Though poultry breeding in Nigeria started in 1985 at the National Animal Production Research Institute, Zaria (Adebambo, 1992), reports have it that research on the local chicken had started earlier with comprehensive information about the local fowl. The local chicken of Nigeria is small in size and grows slowly. There have been reports on the characterisation of the local chicken in Nigeria and its potential for egg and meat production (Nwosu, 1979; Adebambo, 2005).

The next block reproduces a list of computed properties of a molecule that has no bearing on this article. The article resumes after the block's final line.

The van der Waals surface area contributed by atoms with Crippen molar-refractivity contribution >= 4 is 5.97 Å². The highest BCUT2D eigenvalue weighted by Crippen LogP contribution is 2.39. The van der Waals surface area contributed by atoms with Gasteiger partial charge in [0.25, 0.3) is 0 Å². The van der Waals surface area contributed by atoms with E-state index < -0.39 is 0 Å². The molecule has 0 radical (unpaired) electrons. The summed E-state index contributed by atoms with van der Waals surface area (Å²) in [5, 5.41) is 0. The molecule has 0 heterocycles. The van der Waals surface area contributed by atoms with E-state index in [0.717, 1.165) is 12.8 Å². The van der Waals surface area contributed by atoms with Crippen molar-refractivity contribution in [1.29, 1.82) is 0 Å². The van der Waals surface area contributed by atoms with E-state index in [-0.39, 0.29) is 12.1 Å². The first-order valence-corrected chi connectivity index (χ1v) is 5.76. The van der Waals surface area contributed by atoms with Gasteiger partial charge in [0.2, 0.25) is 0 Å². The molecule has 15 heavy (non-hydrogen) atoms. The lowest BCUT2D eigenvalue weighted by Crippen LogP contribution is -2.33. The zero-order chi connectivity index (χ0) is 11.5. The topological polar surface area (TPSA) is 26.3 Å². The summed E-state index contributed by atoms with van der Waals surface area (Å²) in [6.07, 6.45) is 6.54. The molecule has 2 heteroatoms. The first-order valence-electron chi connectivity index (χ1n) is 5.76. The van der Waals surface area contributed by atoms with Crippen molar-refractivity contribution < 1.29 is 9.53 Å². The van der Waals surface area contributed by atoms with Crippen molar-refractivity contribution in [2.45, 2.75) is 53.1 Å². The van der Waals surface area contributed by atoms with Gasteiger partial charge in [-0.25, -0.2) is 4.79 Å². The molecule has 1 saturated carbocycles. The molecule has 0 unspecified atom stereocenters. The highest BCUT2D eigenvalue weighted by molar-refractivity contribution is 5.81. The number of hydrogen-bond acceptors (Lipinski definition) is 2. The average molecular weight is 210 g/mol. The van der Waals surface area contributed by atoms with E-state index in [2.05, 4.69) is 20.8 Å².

In Nigeria, indigenous chickens were characterized along genetic lines of feather and plumage colour (such as normal or frizzled feathered), body structure (such as naked neck, dwarf types and colour variants (such as black, white, brown, mottled etc.). The frequency distribution of the normal feathered chicken was about 91.8% while that of frizzled and naked neck were 5.2 and 3.0% respectively in Bayelsa State of Nigeria (Ajayi and Agaviezor, 2009). Classification has also been on the basis of location. There are various ecotypes of the local chicken in the different agro ecological zones in Nigeria as reported by different authors. Most of the classification by the different agro ecological zones considered mainly the normal feathered indigenous chicken because they are the most prominent whereas the naked neck and frizzled feathered are rare and almost becoming endangered and the gene pool they represent may be lost if not characterized and conserved. For instance, Olori (1992) noted two ecotypes characterized as forest and savannah or Yoruba and Fulani ecotypes, respectively Nwosu (1979) identified three main strains in ecotype named Nsukka, Owerri and Awgu types at the South Eastern states of Nigeria (Hill and Modebe, 1961) and Oluyemi et al. (1982) also reported variation in many traits of the indigenous chicken from the Southern region of Nigeria which they found to be different from those of other parts of the country. It was agreed by all these researcher that the Nigerian chicken is a light breed, often with single comb and that black and brown plumage, laced with various colours such as mottling are common (Adebambo, 2005). Recent works revealed that the different ecotypes can be grouped into two major categories on the basis of body size and body weight as heavy ecotype and light ecotype (Momoh et al., 2007). The heavy ecotype (also referred to as Fulani ecotype) is found in the dry Savannahs (Guinea and Sahel Savannah), Montane regions and cattle Kraals of the North and weigh about 0.9-2.5 kg at maturity. The light ecotype are those chicken types from the Swamp, Rainforest and Derived Savannah agro-ecological zones whose mature body weight ranges between 0.68-1.5 kg.